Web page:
Joseph Weinstein, Jewish activist, broker, dies at 89
Joseph Weinstein, a real estate agent who had been a columnist for the Baltimore Jewish Times and active in Jewish causes, died Sunday of pneumonia at Sinai Hospital. He was 89.
Services were held yesterday at Sol Levinson & Brothers.
Mr. Weinstein was born in what is now the Soviet Union. He emigrated to the United States as a teen-ager, arriving in Baltimore in 1920.
He attended City College and graduated from the University of Baltimore with a degree in business administration. He did graduate work at the Johns Hopkins and Baltimore Hebrew universities.
From 1921 to 1934, Mr. Weinstein taught in Hebrew schools in Baltimore and served as secretary of several synagogues.
In 1933, he was appointed executive director of Chizuk Amuno Congregation, a position he held for 23 years.
He then served Beth El Congregation in the same capacity from 1956 to 1960. He remained active at Beth El as a Torah reader.
Mr. Weinstein wrote a column for the Jewish Times -- "On Tour Through Baltimore" -- from 1968 to 1983. He was honored by the Zionist Organization of America for his fund-raising work and, in 1981, he was named Beth El's "Man of the Year."
In 1926, he married the former Bernice Kierson, who died in 1942. In 1943, he married the former Rose Morris, who died in 1990.
He is survived by two daughters, Judy Feldman and Ellen Landes, both of Pikesville, and six grandchildren.
The family suggested memorial donations to the Zionist Organization of America or Beth El Congregation.
Thomas H. Ireland, a postal worker and railroad conductor who later became a restaurateur, died July 31 in a Florida nursing home.
A Mass in his honor will be held tomorrow at Epiphany of Our Lord Roman Catholic Church in Tampa, Fla.
Mr. Ireland, 78, was born in Baltimore on July 23, 1913. He attended Baltimore public schools and served in World War II as a welder on Liberty ships.
From 1939 to 1954, he worked at the Baltimore Post Office. He left the post office and went to work for the Baltimore and Ohio railroad as a brake conductor for five years.
From 1962 to 1964, he owned delicatessens and a restaurant in the Cross Street Market area and on property that is now part of the New Community College of Baltimore.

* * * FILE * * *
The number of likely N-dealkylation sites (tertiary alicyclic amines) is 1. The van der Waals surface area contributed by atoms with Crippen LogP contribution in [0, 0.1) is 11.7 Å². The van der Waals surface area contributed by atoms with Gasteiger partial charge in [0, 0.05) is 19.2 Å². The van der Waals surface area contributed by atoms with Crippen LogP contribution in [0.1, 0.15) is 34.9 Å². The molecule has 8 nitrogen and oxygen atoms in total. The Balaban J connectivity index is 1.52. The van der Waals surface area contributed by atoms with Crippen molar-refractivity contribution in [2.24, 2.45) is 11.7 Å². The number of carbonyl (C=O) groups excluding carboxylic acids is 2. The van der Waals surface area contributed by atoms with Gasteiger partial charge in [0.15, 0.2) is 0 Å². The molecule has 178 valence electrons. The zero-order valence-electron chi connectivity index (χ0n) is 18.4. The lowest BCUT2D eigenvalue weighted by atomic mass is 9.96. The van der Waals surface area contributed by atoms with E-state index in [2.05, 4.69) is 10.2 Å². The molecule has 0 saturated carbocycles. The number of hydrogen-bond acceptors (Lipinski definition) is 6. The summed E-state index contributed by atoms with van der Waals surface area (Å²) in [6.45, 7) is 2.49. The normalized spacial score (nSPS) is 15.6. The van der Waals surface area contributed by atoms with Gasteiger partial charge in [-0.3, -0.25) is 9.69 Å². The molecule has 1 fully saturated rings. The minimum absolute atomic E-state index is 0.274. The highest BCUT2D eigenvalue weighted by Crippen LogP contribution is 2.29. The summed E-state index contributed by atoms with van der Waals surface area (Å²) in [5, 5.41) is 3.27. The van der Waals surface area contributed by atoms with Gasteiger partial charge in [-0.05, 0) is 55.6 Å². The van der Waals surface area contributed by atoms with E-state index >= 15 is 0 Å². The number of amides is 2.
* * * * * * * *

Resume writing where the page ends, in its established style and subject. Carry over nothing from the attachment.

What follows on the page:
In 1970, he moved to Florida, where he opened another restaurant in the Tampa area.
He worked with several fraternal and charitable organizations, including the Knights of Columbus. He also enjoyed fishing and boating.
Mr. Ireland is survived by his wife of 59 years, Dorothy Virginia Ireland, who lives in Tampa; three daughters, Jacqueline Powell of Westminster, Patricia McAdams of Manchester and Nancy Burgoon of New Windsor; a son, Thomas H. Ireland Jr. of Baltimore; a brother, Robert L. Ireland of Tampa, and two sisters, Marguerite M. Cole of Tampa and Ella Mae Hoover of Westminster.
Carroll W. Royston
Services for Carroll W. Royston, a lawyer and former state legislator, will be held at 11 a.m. tomorrow at the Towson United Methodist Church Chapel, 501 Hampton Lane.
Mr. Royston, who lived in Lutherville, died at home of complications due to circulatory and kidney failure. He was 77.
TTC The Sparrows Point native attended Gettysburg College and the University of Baltimore Law School, where he received his degree in 1938.
He was a lieutenant in the U.S. Navy during World War II, serving first as a gunnery officer on a merchant marine ship and later as a legal assistant. He was admitted to the Maryland bar in 1941.
Mr. Royston worked as a trial magistrate in Dundalk between 1947 and 1950. He was a member of the House of Delegates from 1950 to 1953.
In addition, Mr. Royston served as president of the Baltimore County Bar Association in 1954 and was county solicitor of Baltimore County from 1953 to 1956.
In 1955, Mr. Royston helped to create the Baltimore County Revenue Authority.
Mr. Royston was with the Royston, Mueller, McLean & Reid law firm of Towson. He was chairman of the board of the Dundalk YMCA and worked with the Towson YMCA. In addition he served on the board of Good Samaritan Hospital, Gettysburg College, Nottingham Properties Inc. and Towson National Bank before it merged with the Mercantile-Safe Deposit & Trust Co., on whose board he also served.
Mr. Royston is survived by his wife of 51 years, the former Mary Catherine Davis; a daughter, Jane R. Walker, and two brothers, Claude and Charles Royston, all of Baltimore; a sister, Delmar Hanna of Rehoboth Beach, Del.; and a grandson, Thomas R. Keratzes of Baltimore.